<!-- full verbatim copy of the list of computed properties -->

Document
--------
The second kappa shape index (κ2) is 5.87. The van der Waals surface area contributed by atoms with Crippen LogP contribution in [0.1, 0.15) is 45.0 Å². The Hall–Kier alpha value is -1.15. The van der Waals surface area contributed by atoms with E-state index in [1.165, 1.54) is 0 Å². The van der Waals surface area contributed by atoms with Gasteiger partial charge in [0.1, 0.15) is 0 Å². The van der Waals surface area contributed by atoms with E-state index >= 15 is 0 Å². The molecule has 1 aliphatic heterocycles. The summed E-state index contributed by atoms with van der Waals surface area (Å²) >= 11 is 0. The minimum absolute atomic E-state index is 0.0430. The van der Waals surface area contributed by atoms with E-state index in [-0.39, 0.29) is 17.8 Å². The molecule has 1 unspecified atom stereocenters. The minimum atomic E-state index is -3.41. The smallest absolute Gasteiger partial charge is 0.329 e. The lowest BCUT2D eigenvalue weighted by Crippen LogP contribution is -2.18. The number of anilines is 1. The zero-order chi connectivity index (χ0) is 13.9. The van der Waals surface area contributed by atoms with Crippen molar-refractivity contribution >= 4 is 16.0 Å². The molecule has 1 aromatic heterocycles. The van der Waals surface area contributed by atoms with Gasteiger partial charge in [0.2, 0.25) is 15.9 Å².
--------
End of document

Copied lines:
The second kappa shape index (κ2) is 5.87. The van der Waals surface area contributed by atoms with Crippen LogP contribution in [0.1, 0.15) is 45.0 Å². The Hall–Kier alpha value is -1.15. The van der Waals surface area contributed by atoms with E-state index in [1.165, 1.54) is 0 Å². The van der Waals surface area contributed by atoms with Gasteiger partial charge in [0.1, 0.15) is 0 Å². The van der Waals surface area contributed by atoms with E-state index >= 15 is 0 Å². The molecule has 1 aliphatic heterocycles. The summed E-state index contributed by atoms with van der Waals surface area (Å²) >= 11 is 0. The minimum absolute atomic E-state index is 0.0430. The van der Waals surface area contributed by atoms with E-state index in [-0.39, 0.29) is 17.8 Å². The molecule has 1 unspecified atom stereocenters. The minimum atomic E-state index is -3.41. The smallest absolute Gasteiger partial charge is 0.329 e. The lowest BCUT2D eigenvalue weighted by Crippen LogP contribution is -2.18. The number of anilines is 1. The zero-order chi connectivity index (χ0) is 13.9. The van der Waals surface area contributed by atoms with Crippen molar-refractivity contribution >= 4 is 16.0 Å². The molecule has 1 aromatic heterocycles. The van der Waals surface area contributed by atoms with Gasteiger partial charge in [0.2, 0.25) is 15.9 Å².